ABSTRACT Attentiveness is a crucial aspect in the practice of teaching. As teaching always is teaching about something, ideas, values, events, or objects, it both draws and forms the attention of the students. When contemplating on and looking into the term “attention”, it is apparent that it is not at all, a clear and well-defined concept. Acknowledging the relational aspects of teaching and its role in the formation of attention, the article seeks to turn away from psychologically, behaviorally, and cognitively (...)
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  32.  6
    The Undercurrents of Neoliberal Ethics in Science Curricula: A Critical Appraisal.Ajay Sharma & Elaine Margaret Alvey - 2021 - Ethics and Education 16 (1):122-136.
    ABSTRACT The world is confronted with wicked environmental problems that cannot be well understood or acted upon without addressing their ethical dimensions. Research shows that official science curricula on environmental science and ecology topics are shaped by the scientific discourse and environmental discourses of ecological modernization and green governmentality. These discourses carry tacit ethical stances that need to be acknowledged and assessed for their suitability in helping us understand and tackle wicked environmental problems. This paper explores the ethical alignments of (...)
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  33.  11
    Releasing Education Into the Wild: An Education in, and of, the Outdoors.Claire Skea & Amanda Fulford - 2021 - Ethics and Education 16 (1):74-90.
    ABSTRACT This paper considers the recent growth in different kinds of learning outside the classroom, especially Forest Schools. It shows how the activities associated with Forest Schools often involve mainstream curriculum content delivered in outdoor settings, with a focus on developing skills and attitudes that can be utilised when back in the classroom. Drawing on the works of Henry David Thoreau and Anna Shepherd, we suggest that there is an important distinction to be made between an education in the outdoors, (...)
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  34.  10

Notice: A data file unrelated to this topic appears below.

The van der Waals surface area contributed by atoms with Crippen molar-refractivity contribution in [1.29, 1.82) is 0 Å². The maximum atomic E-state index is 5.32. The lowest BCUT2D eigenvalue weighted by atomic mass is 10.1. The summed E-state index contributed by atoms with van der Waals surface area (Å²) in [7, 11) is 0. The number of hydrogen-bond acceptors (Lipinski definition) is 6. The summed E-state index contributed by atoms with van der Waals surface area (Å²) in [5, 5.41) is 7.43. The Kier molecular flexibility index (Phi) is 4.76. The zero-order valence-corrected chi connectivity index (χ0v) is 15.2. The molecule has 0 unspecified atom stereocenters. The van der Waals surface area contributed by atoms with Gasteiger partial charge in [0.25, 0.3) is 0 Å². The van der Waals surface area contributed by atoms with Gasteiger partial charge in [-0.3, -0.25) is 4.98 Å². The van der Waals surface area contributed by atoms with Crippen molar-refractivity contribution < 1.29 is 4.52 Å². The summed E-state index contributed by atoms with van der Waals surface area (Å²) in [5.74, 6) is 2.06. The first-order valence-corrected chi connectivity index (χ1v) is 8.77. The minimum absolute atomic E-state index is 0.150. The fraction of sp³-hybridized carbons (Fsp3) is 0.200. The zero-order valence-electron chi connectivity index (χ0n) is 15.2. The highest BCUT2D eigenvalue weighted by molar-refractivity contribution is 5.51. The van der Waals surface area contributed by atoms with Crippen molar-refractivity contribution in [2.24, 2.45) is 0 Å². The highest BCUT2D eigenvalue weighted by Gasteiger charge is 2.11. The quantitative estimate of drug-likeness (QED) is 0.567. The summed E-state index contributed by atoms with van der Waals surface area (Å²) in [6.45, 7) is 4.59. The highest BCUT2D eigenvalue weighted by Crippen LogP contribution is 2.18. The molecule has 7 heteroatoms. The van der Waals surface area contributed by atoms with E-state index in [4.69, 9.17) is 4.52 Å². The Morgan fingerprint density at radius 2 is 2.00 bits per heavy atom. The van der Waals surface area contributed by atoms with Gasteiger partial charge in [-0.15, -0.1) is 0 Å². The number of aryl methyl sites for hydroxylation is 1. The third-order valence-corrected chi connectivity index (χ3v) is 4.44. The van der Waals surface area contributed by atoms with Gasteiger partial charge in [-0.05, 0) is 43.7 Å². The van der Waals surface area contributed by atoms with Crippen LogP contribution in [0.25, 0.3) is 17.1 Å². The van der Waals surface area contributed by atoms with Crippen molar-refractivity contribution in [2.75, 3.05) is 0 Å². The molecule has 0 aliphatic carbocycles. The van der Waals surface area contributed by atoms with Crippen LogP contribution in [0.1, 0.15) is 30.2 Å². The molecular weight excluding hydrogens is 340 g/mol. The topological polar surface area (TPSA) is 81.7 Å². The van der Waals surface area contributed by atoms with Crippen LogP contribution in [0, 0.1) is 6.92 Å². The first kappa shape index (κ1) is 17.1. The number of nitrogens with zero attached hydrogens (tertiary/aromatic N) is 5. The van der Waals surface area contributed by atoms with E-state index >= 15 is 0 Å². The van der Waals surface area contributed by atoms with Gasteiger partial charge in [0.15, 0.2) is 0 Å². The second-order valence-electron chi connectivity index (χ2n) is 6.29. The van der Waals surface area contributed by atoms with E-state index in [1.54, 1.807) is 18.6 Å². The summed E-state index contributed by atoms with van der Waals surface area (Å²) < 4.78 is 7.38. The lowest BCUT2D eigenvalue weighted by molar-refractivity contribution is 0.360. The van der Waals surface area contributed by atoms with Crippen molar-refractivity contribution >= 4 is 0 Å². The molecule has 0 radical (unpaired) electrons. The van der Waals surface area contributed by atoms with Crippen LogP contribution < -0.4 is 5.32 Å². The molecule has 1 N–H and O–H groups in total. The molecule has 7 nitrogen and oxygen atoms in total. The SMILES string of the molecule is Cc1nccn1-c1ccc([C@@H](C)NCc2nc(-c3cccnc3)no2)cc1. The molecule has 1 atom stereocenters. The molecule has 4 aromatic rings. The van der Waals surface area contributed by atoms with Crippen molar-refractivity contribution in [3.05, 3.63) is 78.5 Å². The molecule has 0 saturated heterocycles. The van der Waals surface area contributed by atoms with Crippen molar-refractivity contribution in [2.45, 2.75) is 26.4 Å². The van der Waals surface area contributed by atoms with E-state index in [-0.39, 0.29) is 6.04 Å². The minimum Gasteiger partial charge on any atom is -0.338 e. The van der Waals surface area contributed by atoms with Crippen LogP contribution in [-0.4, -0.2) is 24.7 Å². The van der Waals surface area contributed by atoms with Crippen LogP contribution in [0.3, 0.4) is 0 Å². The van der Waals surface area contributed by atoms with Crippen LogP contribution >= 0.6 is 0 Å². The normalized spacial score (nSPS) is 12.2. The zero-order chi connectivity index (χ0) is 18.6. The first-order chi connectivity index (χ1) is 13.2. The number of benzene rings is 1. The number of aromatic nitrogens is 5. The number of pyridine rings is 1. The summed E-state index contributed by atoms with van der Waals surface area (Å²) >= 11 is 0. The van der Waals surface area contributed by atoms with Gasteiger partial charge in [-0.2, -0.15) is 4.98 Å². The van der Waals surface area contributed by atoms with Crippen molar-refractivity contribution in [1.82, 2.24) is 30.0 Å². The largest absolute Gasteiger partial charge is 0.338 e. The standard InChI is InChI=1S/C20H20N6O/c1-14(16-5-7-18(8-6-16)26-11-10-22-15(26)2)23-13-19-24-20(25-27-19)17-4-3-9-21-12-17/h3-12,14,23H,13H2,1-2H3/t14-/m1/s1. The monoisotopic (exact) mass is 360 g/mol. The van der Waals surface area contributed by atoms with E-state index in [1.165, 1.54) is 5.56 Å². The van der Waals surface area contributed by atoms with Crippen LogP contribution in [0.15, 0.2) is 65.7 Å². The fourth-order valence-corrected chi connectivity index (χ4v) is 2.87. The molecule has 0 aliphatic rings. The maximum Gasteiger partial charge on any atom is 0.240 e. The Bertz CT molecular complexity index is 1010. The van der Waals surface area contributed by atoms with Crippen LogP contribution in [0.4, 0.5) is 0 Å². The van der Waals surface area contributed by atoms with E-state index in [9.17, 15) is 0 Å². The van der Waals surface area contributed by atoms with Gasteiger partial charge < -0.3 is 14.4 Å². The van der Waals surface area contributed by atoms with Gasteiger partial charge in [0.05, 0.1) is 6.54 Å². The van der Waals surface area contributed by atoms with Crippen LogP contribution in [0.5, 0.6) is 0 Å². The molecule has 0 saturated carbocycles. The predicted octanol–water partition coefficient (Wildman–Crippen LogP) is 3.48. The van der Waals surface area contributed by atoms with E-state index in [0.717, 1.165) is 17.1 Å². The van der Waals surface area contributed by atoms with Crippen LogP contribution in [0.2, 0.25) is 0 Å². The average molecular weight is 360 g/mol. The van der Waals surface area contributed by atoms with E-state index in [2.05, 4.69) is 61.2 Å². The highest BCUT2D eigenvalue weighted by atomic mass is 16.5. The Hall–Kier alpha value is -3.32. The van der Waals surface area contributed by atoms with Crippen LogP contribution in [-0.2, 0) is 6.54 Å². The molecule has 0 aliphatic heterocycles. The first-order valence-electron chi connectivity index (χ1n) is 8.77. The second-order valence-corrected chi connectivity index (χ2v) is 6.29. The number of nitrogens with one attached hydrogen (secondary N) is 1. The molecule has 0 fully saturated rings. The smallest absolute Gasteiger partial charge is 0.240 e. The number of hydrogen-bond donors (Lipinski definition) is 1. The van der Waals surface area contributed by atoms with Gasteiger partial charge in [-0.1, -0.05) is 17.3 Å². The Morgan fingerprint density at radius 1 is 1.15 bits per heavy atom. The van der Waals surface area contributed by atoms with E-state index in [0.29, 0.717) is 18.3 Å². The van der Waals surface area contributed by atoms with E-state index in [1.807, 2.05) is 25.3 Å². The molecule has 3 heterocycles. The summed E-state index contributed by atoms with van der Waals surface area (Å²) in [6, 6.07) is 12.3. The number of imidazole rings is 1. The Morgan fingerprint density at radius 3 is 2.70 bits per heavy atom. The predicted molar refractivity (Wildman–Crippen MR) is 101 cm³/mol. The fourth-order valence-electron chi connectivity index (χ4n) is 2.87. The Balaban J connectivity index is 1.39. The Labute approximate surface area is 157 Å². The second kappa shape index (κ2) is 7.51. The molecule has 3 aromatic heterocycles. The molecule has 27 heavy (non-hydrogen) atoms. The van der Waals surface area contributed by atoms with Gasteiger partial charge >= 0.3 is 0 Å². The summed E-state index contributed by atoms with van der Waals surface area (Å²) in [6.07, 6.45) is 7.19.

‘Equipping Students with an Ethical Compass.’ What Does It Mean, and What Does It Imply?Lieke H. Van Stekelenburg, Doret De Ruyter & Wouter Sanderse - 2021 - Ethics and Education 16 (1):91-107.
    ABSTRACT The expression that professionals should be led by their moral or ethical compass is increasingly used by academics, policy makers, professionals, and educational institutes. Dutch universities of applied sciences, for example, explicitly aim to educate their students to become professionals equipped with a moral compass. This moral or ethical compass is a metaphor of which people intuitively grasp its meaning, but our literature review also shows that various interpretations are possible. We found three clusters of proposed ethical compasses expressing (...)
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  35. A Defence of Parental Compromise Concerning Veganism.Marcus William Hunt - 2021 - Ethics and Education 1 (1):1-14.
    Co-parents who differ in their ideal child rearing policies should compromise, argues Marcus William Hunt. Josh Milburn and Carlo Alvaro dispute this when it comes to veganism. Milburn argues that veganism is a matter of justice and that to compromise over justice is (typically) impermissible. I suggest that compromise over justice is often permissible, and that compromise over justice may be required by justice itself. Alvaro offers aesthetic, gustatory, and virtue-based arguments for ethical veganism, showing that veganism involves sensibilities and (...)